Yet her family was not taken aback when at about 7.00 p.m., constable Ghulam Mohinuddin Khan knocked on their door. Khan was a neighbour. But what he said threw them into a state of shock. He said he had been telephoned by SHO Haider of Sheeri police post and tasked to inform them that their extrovert daughter, the beautiful young Khalida, had been shot dead.
The entire village went to see dead Khalida. She was lying in a police jeep, a blood-spattered shawl covering her pale face. A procession of stunned mourners brought her home and to her final resting place: 100 yards from her house, a simple unpretentious grass-covered mound of a grave in a corner of her elder brother’s kitchen patch. It was enclosed with tin sheets to keep away stray dogs. For Khalida to rest in peace, barbed wires were put up to separate the grave from the dirt track. From her brother’s hut which is barely a few steps away or even from the village road, Khalida’s grave is an easy miss. It seems to have been kept as inconspicuous as possible as if by design. No one wants to talk about why Khalida may have been killed.
The day Khalida was killed the police allege she was on her way to meet the militant comrades of her uncle Ghulam Mohammad Lone at Rafiabad.
Eight years after Khalida was found dead, I arrive at her modest home. I know I will never be able to see her, meet her or get to know her as a person. She will not be able to tell me why she exchanged the life of an innocent schoolgirl for the perilous one of a terrorist’s collaborator. I will never know if she was really working for her uncle’s jihadi comrades or had turned police informer or worse, a double agent? Was she aware that the dangerous game she was playing could snuff out her young life? Yet, I want to see for myself the environment in which she lived and operated, hoping it will give me a peek into the world of women who are as lethal as any armed terrorist or militant in Kashmir without taking up the gun.
… The family wants to know why Khalida did not reach her school on 21 January 2007 and was found shot dead instead in an apple orchard in Dudan. I too would like to know. All I am left with is suspicion and speculation. Did the militants gun her down because they suspected she was double-crossing them? Or was she eliminated because the police feared she would pass vital information about them to which she was privy, to terrorists? Militants as well as the police in Kashmir allegedly eliminate those they become suspicious of. Khalida was not the first to be handed out this fate, nor will she be the last.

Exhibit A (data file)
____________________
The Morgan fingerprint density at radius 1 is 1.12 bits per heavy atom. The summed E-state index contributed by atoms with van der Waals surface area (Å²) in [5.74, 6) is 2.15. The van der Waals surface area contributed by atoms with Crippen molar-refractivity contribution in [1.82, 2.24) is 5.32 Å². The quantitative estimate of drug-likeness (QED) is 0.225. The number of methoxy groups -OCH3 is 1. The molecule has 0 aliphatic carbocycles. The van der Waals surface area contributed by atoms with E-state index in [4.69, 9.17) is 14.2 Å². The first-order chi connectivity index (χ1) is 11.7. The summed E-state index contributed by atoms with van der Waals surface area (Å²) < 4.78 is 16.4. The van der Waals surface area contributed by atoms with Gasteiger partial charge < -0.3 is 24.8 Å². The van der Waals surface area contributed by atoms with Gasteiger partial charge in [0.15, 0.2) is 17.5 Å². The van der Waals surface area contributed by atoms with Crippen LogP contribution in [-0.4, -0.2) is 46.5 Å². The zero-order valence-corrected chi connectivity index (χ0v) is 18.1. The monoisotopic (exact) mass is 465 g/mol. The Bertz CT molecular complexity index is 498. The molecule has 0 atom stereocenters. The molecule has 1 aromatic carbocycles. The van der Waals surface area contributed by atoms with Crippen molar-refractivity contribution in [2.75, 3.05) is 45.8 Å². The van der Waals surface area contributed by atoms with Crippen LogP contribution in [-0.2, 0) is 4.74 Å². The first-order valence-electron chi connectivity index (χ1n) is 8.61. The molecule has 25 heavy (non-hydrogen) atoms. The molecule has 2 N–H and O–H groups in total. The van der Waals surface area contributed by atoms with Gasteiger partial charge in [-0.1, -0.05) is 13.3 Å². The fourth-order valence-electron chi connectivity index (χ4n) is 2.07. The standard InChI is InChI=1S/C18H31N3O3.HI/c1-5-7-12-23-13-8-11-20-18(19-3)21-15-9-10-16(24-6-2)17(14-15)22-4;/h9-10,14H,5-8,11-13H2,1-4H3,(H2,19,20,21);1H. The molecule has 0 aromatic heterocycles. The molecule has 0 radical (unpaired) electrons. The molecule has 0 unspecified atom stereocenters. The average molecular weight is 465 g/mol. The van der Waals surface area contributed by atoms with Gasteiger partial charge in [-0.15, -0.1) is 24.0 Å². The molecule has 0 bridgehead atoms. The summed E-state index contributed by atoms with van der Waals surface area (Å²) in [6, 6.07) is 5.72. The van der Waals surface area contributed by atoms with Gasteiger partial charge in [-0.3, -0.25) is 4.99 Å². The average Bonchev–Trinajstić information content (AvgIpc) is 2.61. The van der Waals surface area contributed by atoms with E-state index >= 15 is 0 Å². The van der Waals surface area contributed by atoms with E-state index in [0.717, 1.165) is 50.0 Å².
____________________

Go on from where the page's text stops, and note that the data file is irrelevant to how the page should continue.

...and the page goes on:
The Kashmiri women’s participation in militancy in their ‘watan’ is not only limited to certain roles, but is a completely hushhush affair. They themselves do not admit it to anyone, nor do the families. The high-profile names present themselves to the public as social activists, human rights crusaders and political activists while their work in some cases is directly or indirectly linked to facilitating terrorists and terror operations. Those who have the cover of anonymity do not need such screens. They just call themselves devout Muslims owing allegiance to jihad, or mujahideens and relatives fighting for the cause. The dictates of Islamic society do not give women the same status as men and this is reflected in Kashmir’s Islamic militant as well as separatist outfits. The women accept subjugation as adherence to the social and religious norms they are governed by. Leaders of terrorist organizations recognize women as vital to keep their business going but do not allow them into their ranks. No Islamic militant outfit is known to date to have a women cadre. Women are sent out on dangerous assignments that often risk their lives without any qualms on the part of the men in terrorist outfits, but the gun, a frontline role and an exalted position in the organization’s hierarchy is not for them to have. It is not permitted by Islam, argue militant as well as separatist leaders. Asiya Andrabi, the founding leader of the separatist Islamic group Dakhtaran-e-Millat (Daughters of the Nation) herself is of the opinion that a woman should not be tasked with anything that will expose her body as it is unIslamic. That is why a Muslim woman should be kept out of combat or never used as a human bomb because post-operation, her dead body will be exposed to all.
Excerpted with permission from She Goes To War: Women Militants of India, Rashmi Saksena, Speaking Tiger